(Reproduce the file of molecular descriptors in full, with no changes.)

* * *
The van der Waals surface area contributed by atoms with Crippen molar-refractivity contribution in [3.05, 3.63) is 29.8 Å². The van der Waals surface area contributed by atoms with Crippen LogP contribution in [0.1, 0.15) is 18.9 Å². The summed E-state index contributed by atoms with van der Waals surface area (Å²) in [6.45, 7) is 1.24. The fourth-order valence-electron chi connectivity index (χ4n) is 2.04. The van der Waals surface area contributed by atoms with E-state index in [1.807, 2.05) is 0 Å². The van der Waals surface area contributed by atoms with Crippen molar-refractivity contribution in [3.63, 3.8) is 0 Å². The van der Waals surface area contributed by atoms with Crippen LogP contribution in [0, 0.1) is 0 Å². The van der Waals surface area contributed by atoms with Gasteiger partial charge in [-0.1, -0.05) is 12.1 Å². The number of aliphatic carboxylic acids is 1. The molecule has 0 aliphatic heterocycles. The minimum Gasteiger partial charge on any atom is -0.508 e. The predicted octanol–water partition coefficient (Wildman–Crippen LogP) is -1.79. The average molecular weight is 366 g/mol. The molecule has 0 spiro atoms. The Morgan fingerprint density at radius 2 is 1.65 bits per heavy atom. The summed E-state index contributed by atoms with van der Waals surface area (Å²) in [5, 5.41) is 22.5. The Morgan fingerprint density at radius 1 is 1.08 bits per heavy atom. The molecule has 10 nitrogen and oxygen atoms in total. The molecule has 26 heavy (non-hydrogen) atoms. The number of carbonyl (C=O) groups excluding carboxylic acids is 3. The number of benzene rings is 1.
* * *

The van der Waals surface area contributed by atoms with Crippen molar-refractivity contribution in [3.05, 3.63) is 29.8 Å². The van der Waals surface area contributed by atoms with Crippen LogP contribution in [0.1, 0.15) is 18.9 Å². The summed E-state index contributed by atoms with van der Waals surface area (Å²) in [6.45, 7) is 1.24. The fourth-order valence-electron chi connectivity index (χ4n) is 2.04. The van der Waals surface area contributed by atoms with E-state index in [1.807, 2.05) is 0 Å². The van der Waals surface area contributed by atoms with Crippen molar-refractivity contribution in [3.63, 3.8) is 0 Å². The van der Waals surface area contributed by atoms with Crippen LogP contribution in [0, 0.1) is 0 Å². The van der Waals surface area contributed by atoms with Gasteiger partial charge in [-0.1, -0.05) is 12.1 Å². The number of aliphatic carboxylic acids is 1. The molecule has 0 aliphatic heterocycles. The minimum Gasteiger partial charge on any atom is -0.508 e. The predicted octanol–water partition coefficient (Wildman–Crippen LogP) is -1.79. The average molecular weight is 366 g/mol. The molecule has 0 spiro atoms. The Morgan fingerprint density at radius 2 is 1.65 bits per heavy atom. The summed E-state index contributed by atoms with van der Waals surface area (Å²) in [5, 5.41) is 22.5. The Morgan fingerprint density at radius 1 is 1.08 bits per heavy atom. The molecule has 10 nitrogen and oxygen atoms in total. The molecule has 26 heavy (non-hydrogen) atoms. The number of carbonyl (C=O) groups excluding carboxylic acids is 3. The number of benzene rings is 1.